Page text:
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  1. ITV Report

Study to investigate links between football and dementia

A major study assessing whether footballers are at greater risk of degenerative brain disease is ready to be launched as concerns grow about dementia in former players.

Concerns have grown ever since the family of former England and West Brom striker Jeff Astle began campaigning on the issue following his death from the disease in 2002.

Last year former Colchester United and Ipswich Town player Bobby Hunt spoke about having the illness. The 74-year-old played in the 1960s when footballs were harder and heavier than those used in the modern game.

Former Norwich City players, centre back Duncan Forbes and Martin Peters also have the disease.

And former Cambridge and Peterborough boss Chris Turner also died from the disease.

World cup winner and Norwich midfielder Martin Peters

According to the Press Association after an eight-month evaluation period a research group will be appointed in the next few weeks to take on the most comprehensive study of its kind, jointly commissioned by the Football Association and Professional Footballers' Association.

The group will set out to answer the complex question of whether the incidence of degenerative neurocognitive disease is more common in ex-professional footballers than in the normal population.

Alan Shearer has expressed his concern

Former England captain Alan Shearer has expressed his concern about the effects heading a ball during his career may have on his long-term health and questioned whether enough had been done by governing bodies to protect players.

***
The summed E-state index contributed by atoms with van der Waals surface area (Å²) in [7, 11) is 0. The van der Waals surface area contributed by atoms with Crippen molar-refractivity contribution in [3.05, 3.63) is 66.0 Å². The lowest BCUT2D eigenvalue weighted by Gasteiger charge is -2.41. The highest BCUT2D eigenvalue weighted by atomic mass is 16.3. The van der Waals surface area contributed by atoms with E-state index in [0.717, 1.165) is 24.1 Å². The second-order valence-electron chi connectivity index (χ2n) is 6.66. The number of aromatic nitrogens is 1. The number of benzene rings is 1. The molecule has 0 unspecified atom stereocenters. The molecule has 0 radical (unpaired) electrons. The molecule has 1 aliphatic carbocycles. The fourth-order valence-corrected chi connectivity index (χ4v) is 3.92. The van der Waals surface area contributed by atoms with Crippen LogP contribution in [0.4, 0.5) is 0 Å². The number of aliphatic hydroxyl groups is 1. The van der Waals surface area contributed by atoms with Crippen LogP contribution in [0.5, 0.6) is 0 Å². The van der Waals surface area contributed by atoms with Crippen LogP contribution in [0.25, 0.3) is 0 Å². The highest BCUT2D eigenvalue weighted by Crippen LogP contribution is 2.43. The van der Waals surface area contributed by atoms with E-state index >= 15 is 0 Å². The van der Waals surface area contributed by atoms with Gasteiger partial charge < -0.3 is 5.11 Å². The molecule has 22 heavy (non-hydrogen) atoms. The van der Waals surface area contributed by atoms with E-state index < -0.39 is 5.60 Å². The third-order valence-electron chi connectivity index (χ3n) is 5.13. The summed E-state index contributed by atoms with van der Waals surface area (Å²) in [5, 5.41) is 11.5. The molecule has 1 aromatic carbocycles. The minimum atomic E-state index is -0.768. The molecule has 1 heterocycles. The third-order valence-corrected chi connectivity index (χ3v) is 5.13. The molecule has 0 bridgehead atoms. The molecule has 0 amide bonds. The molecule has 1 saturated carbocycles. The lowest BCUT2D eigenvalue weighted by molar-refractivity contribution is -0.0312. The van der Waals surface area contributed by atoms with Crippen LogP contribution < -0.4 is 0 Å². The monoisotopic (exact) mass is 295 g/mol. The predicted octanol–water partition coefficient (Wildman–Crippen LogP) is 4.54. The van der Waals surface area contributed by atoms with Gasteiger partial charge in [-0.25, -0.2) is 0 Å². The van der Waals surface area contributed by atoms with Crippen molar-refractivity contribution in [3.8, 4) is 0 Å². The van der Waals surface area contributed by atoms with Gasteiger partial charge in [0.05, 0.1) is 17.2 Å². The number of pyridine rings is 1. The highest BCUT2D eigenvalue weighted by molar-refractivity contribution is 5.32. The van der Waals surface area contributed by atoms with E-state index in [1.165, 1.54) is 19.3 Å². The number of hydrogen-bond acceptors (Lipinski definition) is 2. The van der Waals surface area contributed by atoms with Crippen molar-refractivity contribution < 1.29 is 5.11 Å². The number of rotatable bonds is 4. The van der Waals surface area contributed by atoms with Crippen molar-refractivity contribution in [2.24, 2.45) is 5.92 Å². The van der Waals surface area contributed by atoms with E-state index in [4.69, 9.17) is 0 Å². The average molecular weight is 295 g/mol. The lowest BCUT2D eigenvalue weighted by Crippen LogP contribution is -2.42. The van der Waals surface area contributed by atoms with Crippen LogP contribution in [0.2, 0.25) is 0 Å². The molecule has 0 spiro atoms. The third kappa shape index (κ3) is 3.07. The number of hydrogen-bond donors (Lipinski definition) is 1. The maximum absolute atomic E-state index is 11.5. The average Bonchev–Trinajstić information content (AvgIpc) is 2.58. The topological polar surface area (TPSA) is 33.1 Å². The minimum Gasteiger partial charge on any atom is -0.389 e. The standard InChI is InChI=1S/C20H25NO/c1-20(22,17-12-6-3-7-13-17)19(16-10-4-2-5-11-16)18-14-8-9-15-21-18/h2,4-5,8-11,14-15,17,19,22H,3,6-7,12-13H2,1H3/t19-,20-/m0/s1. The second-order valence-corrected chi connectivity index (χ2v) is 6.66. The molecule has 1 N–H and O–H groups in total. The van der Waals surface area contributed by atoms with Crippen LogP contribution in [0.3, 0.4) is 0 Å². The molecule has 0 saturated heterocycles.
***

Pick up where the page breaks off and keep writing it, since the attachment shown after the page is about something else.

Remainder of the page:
"Football must look after old players with dementia and put an end to this sense that once you are done playing, you can be put on the scrapheap."

– Alan Shearer

FA sources have rejected claims it was "swept under the carpet" and in March the governing body set out its plans to tackle the issue with the most comprehensive study done in this area by any organisation.

There has been criticism of the FA and PFA for not yet establishing whether heading a football is linked to dementia.

While understanding the growing frustration, the FA pointed to the complexity of the issue and the lack of useful research - the last study in 2002 failed because it did not provide a big enough volume of data - for the lack of definitive answers up to now.

They swiftly made moves to bring in concussion guidelines when that was proved to be the cause of brain damage but the evidence around links to dementia is much less clear.

It is hoped this new study can produce initial results within three to four years which will provide a clearer understanding.

It's not the only sport wrestling with issues of head injuries and dementia.

The NFL have been dealing with the long-term health effects the sport for a number of years.